'Looks like it done it again, Helen.' He handed her the evidence.

She went into a cabinet and brought out a box of lightbulbs as I gave Lucy plenty of time to get off the pay phone so I could use it. I glanced at my watch, certain Benton should have made it to Hilton Head by now.

'Here you go, Big Jim.' She exchanged a new lightbulb for bad. 'That's sixty watts?' She squinted at it. 'Uh huh. You here a little longer?' She sounded as if she hoped he would be.

'Hell if I know.'

'Oh dear,' said Helen. 'So things still aren't too good.'

'When have they ever been?' He shook his head as he went out into the night.

'Fighting with his wife again,' Helen the clerk commented to me as she shook her head, too. 'Course, he's been here before, which is partly why they fight so much. Never knew there'd be so many people cheating on each other. Half the business here is from folks just three miles down the road.'

'And they can't fool you,' I said.

'Oh no-sir-ree-bob. But it's none of my business as long as they don't wreck the room.'

'You're not too far from the farm that burned,' I then said.

She got more animated. 'I was working that night. You could see the flames shooting up like a volcano going off.' She gestured broadly with her arms. 'Everyone staying here was out front watching and listening to the sirens. All those poor horses. I can't get over it.'

'Are you acquainted with Kenneth Sparkes?' I wondered out loud.

'Can't say I've ever seen him in person.'

'What about a woman who might have been staying in his house?' I asked. 'You ever heard anything about that?'

'Only what people say.' Helen was looking at the door as if someone might appear any second.

'For example,' I prodded.

'Well, I guess Mr Sparkes is quite the gentleman, you know,' Helen said. 'Not that his ways are popular around here, but he's quite a figure. Likes them young and pretty.'

She thought for a moment and gave me her eyes as moths flickered outside the window.

'There are those who got upset when they'd see him around with the newest one,' she said. 'You know, no matter what anybody says, this is still the Old South.'

'Anybody in particular who got upset?' I asked.

'Well, the Jackson boys. They're always in one sort of trouble or another,' she said, and she was still watching the door. 'They just don't like colored people. So for him to be sporting something pretty, young, and white, he tended to do that a lot… Well, there's been talk. I'll just put it like that.'

I was imagining Ku Klux Klansmen with burning crosses, and white supremacists with cold eyes and guns. I had seen hate before. I had dipped my hands in its carnage for most of my life. My chest was tight as I bid Helen the clerk good night. I was trying not to leap to assumptions about prejudice and arson and an intended victim, which may have been only Sparkes and not a woman whose body was now on its way to Richmond. Of course, it may simply have been the former governor's vast property that the perpetrators had been interested in, and they did not know anyone was home.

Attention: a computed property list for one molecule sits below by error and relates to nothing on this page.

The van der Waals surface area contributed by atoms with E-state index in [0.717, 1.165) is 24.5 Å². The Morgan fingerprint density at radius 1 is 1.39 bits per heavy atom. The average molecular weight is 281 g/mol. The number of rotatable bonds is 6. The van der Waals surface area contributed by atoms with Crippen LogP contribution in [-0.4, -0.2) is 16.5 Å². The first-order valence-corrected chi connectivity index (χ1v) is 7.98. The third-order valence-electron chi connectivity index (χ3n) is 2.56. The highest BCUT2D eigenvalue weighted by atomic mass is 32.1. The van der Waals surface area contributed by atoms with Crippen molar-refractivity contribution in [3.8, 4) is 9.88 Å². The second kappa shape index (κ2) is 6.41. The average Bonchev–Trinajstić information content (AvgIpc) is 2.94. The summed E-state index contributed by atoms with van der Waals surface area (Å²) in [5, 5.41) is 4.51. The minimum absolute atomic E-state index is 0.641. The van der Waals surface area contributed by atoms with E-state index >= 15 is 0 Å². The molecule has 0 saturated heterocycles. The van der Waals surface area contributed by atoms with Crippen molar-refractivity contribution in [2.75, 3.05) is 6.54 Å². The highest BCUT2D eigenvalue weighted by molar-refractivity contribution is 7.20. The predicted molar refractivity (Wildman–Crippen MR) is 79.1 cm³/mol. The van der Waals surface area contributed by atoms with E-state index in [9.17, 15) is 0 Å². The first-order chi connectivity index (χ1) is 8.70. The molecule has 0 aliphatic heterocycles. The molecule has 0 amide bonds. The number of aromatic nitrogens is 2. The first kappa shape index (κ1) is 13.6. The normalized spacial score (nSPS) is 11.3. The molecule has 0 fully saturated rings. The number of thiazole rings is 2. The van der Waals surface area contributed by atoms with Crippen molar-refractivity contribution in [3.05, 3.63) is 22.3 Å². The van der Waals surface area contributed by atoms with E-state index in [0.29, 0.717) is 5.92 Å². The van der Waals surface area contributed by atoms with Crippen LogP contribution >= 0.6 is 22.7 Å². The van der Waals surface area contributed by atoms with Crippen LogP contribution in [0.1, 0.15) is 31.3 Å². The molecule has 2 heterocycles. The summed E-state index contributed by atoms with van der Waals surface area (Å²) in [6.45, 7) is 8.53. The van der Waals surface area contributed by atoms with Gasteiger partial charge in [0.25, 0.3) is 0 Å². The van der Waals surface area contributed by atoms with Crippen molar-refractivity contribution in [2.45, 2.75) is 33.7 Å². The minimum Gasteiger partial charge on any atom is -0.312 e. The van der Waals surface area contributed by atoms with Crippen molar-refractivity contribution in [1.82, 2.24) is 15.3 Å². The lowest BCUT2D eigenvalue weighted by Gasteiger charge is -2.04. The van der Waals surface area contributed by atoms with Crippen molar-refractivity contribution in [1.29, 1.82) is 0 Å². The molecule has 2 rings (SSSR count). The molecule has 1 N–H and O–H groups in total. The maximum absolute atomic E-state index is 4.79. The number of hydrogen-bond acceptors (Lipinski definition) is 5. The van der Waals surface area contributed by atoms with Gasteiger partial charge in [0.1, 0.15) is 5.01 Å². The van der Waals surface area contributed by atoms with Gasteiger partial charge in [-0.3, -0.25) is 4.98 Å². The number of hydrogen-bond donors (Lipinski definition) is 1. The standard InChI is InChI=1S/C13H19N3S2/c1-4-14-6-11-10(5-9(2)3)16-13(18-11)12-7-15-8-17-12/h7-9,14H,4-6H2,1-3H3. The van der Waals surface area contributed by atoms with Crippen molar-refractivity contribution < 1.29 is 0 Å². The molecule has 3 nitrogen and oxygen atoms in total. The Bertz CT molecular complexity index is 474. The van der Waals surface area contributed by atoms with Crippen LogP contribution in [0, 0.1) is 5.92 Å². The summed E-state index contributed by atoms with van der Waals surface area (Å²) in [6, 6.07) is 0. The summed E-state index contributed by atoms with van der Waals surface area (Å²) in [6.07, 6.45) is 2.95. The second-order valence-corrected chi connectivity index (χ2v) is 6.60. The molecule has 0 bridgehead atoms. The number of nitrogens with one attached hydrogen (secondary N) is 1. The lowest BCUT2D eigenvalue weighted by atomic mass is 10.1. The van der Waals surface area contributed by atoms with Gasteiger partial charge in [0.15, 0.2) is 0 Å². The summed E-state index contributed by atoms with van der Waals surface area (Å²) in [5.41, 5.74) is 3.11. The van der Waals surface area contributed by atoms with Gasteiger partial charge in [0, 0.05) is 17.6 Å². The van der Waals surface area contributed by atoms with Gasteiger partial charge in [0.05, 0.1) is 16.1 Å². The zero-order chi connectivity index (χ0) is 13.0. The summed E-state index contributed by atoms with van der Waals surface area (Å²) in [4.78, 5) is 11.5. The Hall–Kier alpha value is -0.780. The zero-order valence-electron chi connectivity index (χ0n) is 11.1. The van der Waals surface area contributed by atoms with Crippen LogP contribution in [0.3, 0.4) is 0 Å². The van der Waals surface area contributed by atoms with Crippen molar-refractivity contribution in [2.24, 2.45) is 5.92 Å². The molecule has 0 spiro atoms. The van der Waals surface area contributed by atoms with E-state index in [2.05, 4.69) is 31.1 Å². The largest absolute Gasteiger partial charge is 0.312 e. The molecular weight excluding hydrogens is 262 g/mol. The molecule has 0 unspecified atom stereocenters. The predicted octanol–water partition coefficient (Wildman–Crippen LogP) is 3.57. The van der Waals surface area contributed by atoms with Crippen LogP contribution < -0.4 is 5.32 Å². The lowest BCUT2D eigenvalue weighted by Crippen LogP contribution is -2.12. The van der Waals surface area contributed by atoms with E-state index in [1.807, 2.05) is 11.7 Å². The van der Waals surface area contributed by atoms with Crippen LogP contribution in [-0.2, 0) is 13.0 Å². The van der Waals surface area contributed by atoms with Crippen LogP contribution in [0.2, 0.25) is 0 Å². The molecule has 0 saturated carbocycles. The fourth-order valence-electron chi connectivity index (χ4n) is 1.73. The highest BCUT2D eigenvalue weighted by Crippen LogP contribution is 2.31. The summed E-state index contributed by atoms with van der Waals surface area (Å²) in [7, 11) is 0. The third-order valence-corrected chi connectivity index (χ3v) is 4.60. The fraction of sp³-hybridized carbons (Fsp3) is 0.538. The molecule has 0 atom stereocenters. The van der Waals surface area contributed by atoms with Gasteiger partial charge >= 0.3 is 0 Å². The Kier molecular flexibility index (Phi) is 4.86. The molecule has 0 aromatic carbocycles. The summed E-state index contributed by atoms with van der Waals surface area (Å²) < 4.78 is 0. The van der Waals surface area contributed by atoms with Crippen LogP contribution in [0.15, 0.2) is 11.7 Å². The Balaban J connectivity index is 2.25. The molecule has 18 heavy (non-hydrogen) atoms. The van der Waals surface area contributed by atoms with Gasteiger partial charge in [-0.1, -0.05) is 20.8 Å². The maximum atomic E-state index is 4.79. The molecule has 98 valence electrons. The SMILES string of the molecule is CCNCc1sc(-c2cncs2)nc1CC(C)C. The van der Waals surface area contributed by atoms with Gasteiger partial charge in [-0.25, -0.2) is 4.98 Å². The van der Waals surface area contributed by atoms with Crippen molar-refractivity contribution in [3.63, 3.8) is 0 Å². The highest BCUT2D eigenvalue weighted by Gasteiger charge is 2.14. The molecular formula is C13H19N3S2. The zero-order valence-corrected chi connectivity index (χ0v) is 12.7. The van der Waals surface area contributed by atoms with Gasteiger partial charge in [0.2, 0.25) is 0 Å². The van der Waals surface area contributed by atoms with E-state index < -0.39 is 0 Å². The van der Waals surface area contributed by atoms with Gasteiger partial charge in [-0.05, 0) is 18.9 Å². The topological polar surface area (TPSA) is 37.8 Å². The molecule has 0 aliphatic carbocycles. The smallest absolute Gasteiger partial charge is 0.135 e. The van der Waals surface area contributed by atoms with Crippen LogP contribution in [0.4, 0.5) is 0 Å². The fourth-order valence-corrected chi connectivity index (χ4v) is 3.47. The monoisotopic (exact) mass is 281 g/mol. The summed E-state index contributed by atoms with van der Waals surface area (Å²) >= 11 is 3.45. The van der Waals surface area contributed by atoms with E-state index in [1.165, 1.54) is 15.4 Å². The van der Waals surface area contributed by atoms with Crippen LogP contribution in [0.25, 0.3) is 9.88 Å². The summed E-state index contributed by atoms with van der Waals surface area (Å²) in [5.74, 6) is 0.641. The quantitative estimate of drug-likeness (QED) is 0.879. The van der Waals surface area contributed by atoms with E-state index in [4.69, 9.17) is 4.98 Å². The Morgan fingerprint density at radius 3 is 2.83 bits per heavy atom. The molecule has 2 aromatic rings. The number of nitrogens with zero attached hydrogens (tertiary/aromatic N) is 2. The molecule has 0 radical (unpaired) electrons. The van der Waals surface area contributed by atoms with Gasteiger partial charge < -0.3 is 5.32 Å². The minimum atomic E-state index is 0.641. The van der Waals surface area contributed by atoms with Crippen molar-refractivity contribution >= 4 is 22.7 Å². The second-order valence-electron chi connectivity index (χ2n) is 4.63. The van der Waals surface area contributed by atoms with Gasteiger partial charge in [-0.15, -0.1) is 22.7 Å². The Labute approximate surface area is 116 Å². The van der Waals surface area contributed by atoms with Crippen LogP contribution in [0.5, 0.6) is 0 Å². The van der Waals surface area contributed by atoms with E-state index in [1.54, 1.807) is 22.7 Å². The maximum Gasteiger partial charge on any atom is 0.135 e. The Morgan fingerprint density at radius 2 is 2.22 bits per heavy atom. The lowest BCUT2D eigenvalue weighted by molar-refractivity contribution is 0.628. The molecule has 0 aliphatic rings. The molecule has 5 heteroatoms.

The man in the tank top was on the pay phone when I went out. He was absently holding his new lightbulb and talking in an intense, low voice. As I walked past, his anger flared.

'Dammit, Louise! That's what I mean. You never shut up,' he snarled into the phone as I decided to call Benton later.

I unlocked the red door to room fifteen, and Lucy pretended that she hadn't been waiting for me as she sat in a wing chair, bent over a spiral notebook, making notes and calculations. But she had not touched her fast-food dinner, and I knew she was starved. I took Whoppers and French fries out of the bag and set paper napkins and food on a nearby table.

'Everything's cold,' I said simply.

'You get used to it.' Her voice was distant and distracted.

'Would you like to shower first?' I asked politely.

'Go ahead,' she replied, buried in math, a scowl furrowing her brow.

Our room was impressively clean for the price and decorated in shades of brown, with a Zenith TV almost as old as my niece. There were Chinese lamps and long-tasseled lanterns, porcelain figurines, static oil paintings and flower-printed spreads. Carpeting was a thick shag Indian design, and wallpaper was woodland scenes. Furniture was Formica or so thickly shellacked that I could not see the grain of the wood.

I inspected the bath and found it a solid pink and white tile that probably went back to the fifties, with Styrofoam cups and tiny wrapped bars of Lisa Luxury soap on the sink. But it was a single plastic red rose in a window that touched me most. Someone had done the best with the least to make strangers feel special, and I doubted that most patrons noticed or cared. Maybe forty years ago such resourcefulness and attention to detail would have mattered when people were more civilized than they seemed to be now.

I lowered the toilet lid and sat to remove my dirty wet boots. Then I fought with buttons and hooks until my clothes retreated to a wilted heap on the floor. I showered until I was warm and cleansed of the smell of fire and death. Lucy was working on her laptop when I emerged in an old Medical College of Virginia T-shirt and popped open a beer.